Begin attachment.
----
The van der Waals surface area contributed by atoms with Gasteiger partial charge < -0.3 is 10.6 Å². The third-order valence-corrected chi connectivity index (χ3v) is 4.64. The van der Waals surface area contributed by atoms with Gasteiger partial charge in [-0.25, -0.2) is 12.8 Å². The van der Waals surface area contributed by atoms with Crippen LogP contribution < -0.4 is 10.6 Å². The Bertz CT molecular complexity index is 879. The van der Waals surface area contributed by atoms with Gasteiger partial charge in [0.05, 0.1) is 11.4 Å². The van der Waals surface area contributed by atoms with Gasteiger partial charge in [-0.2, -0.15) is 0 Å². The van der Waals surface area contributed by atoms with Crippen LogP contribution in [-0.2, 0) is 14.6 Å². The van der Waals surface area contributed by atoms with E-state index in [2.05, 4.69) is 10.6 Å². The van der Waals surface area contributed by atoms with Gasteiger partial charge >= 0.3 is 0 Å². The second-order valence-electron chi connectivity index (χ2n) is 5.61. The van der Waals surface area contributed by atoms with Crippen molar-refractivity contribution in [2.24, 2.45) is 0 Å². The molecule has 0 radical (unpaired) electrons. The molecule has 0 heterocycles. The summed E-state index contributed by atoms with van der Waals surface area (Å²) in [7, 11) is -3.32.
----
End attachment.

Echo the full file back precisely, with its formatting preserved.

The van der Waals surface area contributed by atoms with Gasteiger partial charge < -0.3 is 10.6 Å². The third-order valence-corrected chi connectivity index (χ3v) is 4.64. The van der Waals surface area contributed by atoms with Gasteiger partial charge in [-0.25, -0.2) is 12.8 Å². The van der Waals surface area contributed by atoms with Crippen LogP contribution < -0.4 is 10.6 Å². The Bertz CT molecular complexity index is 879. The van der Waals surface area contributed by atoms with Gasteiger partial charge in [0.05, 0.1) is 11.4 Å². The van der Waals surface area contributed by atoms with Gasteiger partial charge in [-0.2, -0.15) is 0 Å². The van der Waals surface area contributed by atoms with Crippen LogP contribution in [-0.2, 0) is 14.6 Å². The van der Waals surface area contributed by atoms with E-state index in [2.05, 4.69) is 10.6 Å². The van der Waals surface area contributed by atoms with Gasteiger partial charge >= 0.3 is 0 Å². The second-order valence-electron chi connectivity index (χ2n) is 5.61. The van der Waals surface area contributed by atoms with Crippen molar-refractivity contribution in [2.24, 2.45) is 0 Å². The molecule has 0 radical (unpaired) electrons. The molecule has 0 heterocycles. The summed E-state index contributed by atoms with van der Waals surface area (Å²) in [7, 11) is -3.32.